Bridgetown Youth Conference

Barbados | 12-14 July 2013

Youth participants from 11 national communities in the Caribbean—of different cultural and linguistic backgrounds—gathered together in Bridgetown, Barbados, for the first of three youth conferences to be held in the region.

Over 250 young people from the Bahamas, Barbados, Dominica, Grenada, Guadeloupe, Jamaica, Leeward Islands, Martinique, St. Lucia, St. Vincent and the Grenadines, and the Virgin Islands came together in an atmosphere full of excitement to consult on their role in contributing to the life of their communities. “I think it is really great to see all of the countries cooperating even though we don’t know each other,” shared one youth from Jamaica on the first day, “I have been talking to people and we don’t even speak the same language.”

“Service is not something you do apart from your life; it is your life.”

A participant at the conference

In such a diverse environment, the unity of all gathered served as a potent reminder of both the purpose and the importance of the community-building work they are engaged in. A young man from the Bahamas, when reflecting on the efforts of his group of friends noted that “a lot of our efforts are about unity. Our group in the Bahamas has some Bahá’ís and some Christians, but if you didn’t point them out you wouldn’t see the difference. As we go around offering service we bring more people in. I guess the service is bringing unity.”

The arts were a major element of this conference, with participants using songs, visual art, poetry, and dance to explore themes and to more deeply understand concepts. After learning about the complementary aspects of one’s life, a youth wrote and shared a song entitled Choices. Later, during a study about the critical period of early adolescence, a 23-year-old from Barbados shared a poem that he composed.


  • A strong tropical storm passed near Barbados and other islands in the region just two days before the conference began. Fortunately, participants’ travel to the conference was unaffected by the passing storm and the conference took place without interruption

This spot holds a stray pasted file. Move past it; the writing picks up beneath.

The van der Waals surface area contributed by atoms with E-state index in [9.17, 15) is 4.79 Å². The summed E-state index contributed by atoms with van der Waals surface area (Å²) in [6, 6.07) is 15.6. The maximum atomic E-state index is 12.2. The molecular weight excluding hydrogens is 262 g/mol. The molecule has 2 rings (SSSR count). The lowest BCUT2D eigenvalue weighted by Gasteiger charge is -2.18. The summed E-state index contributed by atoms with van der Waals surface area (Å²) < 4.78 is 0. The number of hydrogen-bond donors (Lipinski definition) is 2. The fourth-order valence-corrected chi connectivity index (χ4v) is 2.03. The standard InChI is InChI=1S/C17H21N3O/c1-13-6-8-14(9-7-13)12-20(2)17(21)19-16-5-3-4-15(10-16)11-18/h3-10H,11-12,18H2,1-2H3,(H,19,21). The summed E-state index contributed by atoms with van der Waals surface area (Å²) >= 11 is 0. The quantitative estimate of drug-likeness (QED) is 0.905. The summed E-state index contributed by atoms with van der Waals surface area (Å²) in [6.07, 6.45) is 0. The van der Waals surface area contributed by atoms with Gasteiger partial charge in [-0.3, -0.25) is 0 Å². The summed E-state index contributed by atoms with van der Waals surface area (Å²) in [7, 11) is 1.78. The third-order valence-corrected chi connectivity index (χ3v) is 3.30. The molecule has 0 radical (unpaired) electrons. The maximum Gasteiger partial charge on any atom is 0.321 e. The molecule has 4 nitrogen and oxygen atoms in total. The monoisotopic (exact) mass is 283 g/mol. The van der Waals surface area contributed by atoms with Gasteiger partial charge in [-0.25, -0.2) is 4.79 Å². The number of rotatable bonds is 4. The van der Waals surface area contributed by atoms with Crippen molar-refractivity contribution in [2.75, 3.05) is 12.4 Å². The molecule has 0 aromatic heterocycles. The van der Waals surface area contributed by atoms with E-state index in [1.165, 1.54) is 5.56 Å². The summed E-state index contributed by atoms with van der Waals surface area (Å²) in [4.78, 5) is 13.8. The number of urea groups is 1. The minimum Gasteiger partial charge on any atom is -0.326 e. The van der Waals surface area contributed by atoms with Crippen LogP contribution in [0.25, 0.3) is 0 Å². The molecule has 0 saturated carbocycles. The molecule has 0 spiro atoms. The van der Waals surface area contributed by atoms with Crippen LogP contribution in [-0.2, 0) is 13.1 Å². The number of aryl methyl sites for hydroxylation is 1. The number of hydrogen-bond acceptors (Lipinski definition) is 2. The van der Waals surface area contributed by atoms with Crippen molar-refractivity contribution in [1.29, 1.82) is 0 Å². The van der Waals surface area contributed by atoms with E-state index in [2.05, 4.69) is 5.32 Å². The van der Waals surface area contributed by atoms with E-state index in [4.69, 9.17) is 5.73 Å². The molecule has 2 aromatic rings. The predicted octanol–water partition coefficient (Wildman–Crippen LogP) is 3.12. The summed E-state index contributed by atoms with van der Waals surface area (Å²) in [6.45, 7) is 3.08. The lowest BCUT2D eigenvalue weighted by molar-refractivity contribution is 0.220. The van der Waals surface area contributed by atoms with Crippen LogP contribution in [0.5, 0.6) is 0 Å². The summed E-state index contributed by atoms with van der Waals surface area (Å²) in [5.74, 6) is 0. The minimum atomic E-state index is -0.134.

• During the first plenary session, each national community’s introduction was met with drumming and “the rousing applause” of those gathered
  • Participants incorporated the arts into nearly every session of the conference. In addition to the many poems and songs that were composed, posters were made on the theme of unity and togetherness, a wall mural was created for all to contribute to, and some prepared a dance that was shared
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  • Youth were present from the Bahamas, Barbados, Dominica, Grenada, Guadeloupe, Jamaica, Leeward Islands, Martinique, St. Lucia, St. Vincent and the Grenadines, and the Virgin Islands

  • A group engages in lively discussion during one of the conference sessions

  • Participants studied the message of the Universal House of Justice dated 1 July 2013 addressed to the participants of the 114 youth conferences taking place around the world

  • Those present commented on the exceptionally supportive environment they had found at the conference

  • Participants discussed the critical role they have to play in contributing to the betterment their communities

  • Participants between the ages of 15 and 30 shared ideas, reflected on their own experience, and made plans to continue their efforts to serve their communities

  • Singing and other arts infused both plenary and group sessions

  • Songs were used to articulate the concepts during several of the sessions

  • Poetry was used to share insights gained, including poems that were based on acronyms such as “youth”, “adolescence”, and “community”

  • Friends from different ages and backgrounds came together to present skits they had worked on

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